One evening, I took a walk down to Juanita Bay Park. As it headed out to one of the platforms, I could see that the railing had a section that was freshly replaced. A look over the edge showed that one of the trees had shed a large chunk. I guess this must have wiped out the old railing material. They had done a good job of getting the replacement in place but had left the branch where it had fallen. I am glad I wasn’t there when it fell as I imagine my head might not have been so easily fixed.
Getting photos of the beavers is a lot of fun. You are aware of what they can do to a tree if they choose and, while it is good for some of the environments when they take down a tree, it can also be disappointing. Consequently, many of the trees have wire mesh around the trunk to protect them. However, while cycling along the Sammammish River, I saw a small tree that one of the beavers had taken down. Since they hadn’t taken it away, I am not sure why they took it down, but they had certainly done a job on it!
If you take a garbage truck and attach it to a power pole that you aren’t supposed to attach it to, you are likely to cause some trouble. We had a blackout as a result of such an event. The pole ended up punching a hole in the roof of a nearby house (thankfully it wasn’t raining) and power to our area was cut off. I got home as the light was fading and got a few shots of the damage. The power lines are strong and they had succeeded in taking down two lamp posts as well.
I popped back out to see how things were progressing and to watch the teams at work fixing the situation. Making the initial pole safe took a lot of time as bits of it were removed. A new pole was put in place and the old pole lifted back up and attached to the new one. I assume this was a temporary fix. Focus then shifted to the next pole which was leaning at an angle that suggested it had taken a bit of the load too. This one just got straightened up and didn’t need to be replaced. I gave up watching after a while since I preferred to be indoors in the warm. Power came back on at 9pm so we were able to sort out the things that had been cut off before turning in for the night.
This 777 pulled onto the gate in front of my while I was at Haneda. The radome seems to have taken a bit of punishment. It looks a bit like some of those shots you see of jets that have gone through a hail storm. I don’t know whether that is the case for this one and it has, no doubt, been checked and found to be airworthy but it certainly looked out of keeping.
Walk around the headland from Sutro Baths and you come to a great view looking across towards the Golden Gate Bridge. Here is located the memorial to the USS San Francisco. The ship was engaged in a vicious battle during the Second World War at Guadalcanal in which her senior officers were killed. The ship survived albeit heavily damaged. When she was scrapped after the war, the wings from the bridge were kept and placed as part of the memorial. They still bear the scars of the rounds that hit the ship during the engagement with the steel holed and twisted in many places.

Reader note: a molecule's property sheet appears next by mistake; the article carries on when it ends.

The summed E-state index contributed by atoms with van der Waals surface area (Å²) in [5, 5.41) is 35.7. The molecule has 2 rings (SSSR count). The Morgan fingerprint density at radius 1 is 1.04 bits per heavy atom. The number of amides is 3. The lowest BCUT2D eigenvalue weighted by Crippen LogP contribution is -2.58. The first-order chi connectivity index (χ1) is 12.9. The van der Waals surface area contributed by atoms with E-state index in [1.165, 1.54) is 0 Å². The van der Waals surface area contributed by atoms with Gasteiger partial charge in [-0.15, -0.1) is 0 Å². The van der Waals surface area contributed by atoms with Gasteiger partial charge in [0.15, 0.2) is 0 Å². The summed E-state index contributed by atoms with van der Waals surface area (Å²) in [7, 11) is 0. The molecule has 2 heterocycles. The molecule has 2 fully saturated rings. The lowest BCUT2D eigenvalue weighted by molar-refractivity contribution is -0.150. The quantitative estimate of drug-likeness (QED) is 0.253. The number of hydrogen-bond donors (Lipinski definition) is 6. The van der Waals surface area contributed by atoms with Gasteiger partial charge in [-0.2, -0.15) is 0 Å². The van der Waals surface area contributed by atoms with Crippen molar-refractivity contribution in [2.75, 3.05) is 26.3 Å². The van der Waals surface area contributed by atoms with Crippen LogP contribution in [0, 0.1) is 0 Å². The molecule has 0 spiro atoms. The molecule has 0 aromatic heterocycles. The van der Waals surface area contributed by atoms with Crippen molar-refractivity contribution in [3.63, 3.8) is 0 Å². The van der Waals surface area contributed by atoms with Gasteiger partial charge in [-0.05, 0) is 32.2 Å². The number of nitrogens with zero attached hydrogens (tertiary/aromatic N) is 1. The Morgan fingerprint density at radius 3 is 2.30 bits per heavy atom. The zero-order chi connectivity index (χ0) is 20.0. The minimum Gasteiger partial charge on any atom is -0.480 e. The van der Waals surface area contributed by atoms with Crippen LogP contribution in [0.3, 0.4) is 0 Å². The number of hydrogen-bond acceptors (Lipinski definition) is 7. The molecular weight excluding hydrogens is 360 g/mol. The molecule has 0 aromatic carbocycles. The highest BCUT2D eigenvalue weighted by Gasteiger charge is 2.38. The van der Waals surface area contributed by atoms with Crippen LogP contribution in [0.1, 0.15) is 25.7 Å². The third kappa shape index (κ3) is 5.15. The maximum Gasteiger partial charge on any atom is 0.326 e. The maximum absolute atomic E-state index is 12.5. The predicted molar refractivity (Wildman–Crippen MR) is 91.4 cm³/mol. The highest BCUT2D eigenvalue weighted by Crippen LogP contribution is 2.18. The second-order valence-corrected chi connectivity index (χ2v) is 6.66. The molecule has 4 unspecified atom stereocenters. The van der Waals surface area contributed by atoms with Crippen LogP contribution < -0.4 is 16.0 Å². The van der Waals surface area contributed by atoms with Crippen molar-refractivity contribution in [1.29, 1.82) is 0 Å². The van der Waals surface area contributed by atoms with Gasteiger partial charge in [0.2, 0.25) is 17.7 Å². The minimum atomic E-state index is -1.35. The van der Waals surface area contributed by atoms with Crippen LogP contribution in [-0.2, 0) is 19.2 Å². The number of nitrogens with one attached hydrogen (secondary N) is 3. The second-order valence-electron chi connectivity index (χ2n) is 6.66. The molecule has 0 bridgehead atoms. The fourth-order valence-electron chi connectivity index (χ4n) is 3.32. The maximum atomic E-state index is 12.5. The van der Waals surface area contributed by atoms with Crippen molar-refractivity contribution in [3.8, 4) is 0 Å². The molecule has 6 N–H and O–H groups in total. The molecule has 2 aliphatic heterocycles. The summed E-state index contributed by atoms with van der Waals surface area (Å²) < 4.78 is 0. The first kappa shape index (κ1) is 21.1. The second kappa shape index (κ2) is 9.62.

This is a bit of an old event but I thought it was worth a post. A number of years ago we took a vacation to South Pender Island in British Columbia. We stayed in a hotel by a little harbor called Poet’s Cove and I spent a lot of time watching the comings and goings of the boats and the floatplanes. One afternoon, an old tug boat approached the harbor. It was a rugged looking old beast of a boat but it looked like it had been restored for use as a private boat. It came chugging in towards the harbor, apparently ready to moor up.
What happened next is not entirely clear to me. Whether the person in charge didn’t really know what they were doing or whether there was a technical failure of some sort I do not know. Whatever it was, the tug came in at a decent speed and didn’t show any signs of slowing down. It was heading for a rather nice little cruiser that was on the end of one of the jetties and, sure enough, they plowed right into it.
The whole thing seemed to be in slow motion because, since they are boats, things don’t happen very fast but they don’t stop fast either. The cruiser had a RIB mounted on the stern – at least it originally did – and this seemed to take a lot of the visible punishment. However, judging by the sounds that were made on impact, I am imagining that some of the cruiser on the opposite side from me sustained damage I never saw.
Eventually, the tug crew got things slightly under control and backed out of the harbor and dropped anchor a short way offshore. The people on the jetty seemed to be in shock (can’t say I blame them) and then a deputation motors out to the tug to “discuss” what had happened. I watched things for a while but, once everything seemed to be under control, I retreated to the hotel to tell Nancy all about it over a beer!
The number of bridges and underpasses in the city mean there are plenty of signs showing vehicles what the height restrictions are. As someone who drives cars that will fit anywhere, I don’t pay a huge amount of attention to these signs. I don’t even have a honking great SUV so there is never any problem. If I was a truck driver, I imagine I might be a bit more aware of these things. Then again, maybe you assume the height they post on the sign has a bit of wiggle room built in.
Whatever the story, someone got it wrong the other day near us. I was walking across the pedway to go to Michigan Avenue when I saw a guy getting a step ladder out and looking at the top of the truck – or at least what used to be the top of the truck. Half of it was gone and a few of the cross struts for the roof could be seen hanging down inside the vehicle. I guess they got it wrong. Either that or the sunny weather made them turn the truck into a convertible!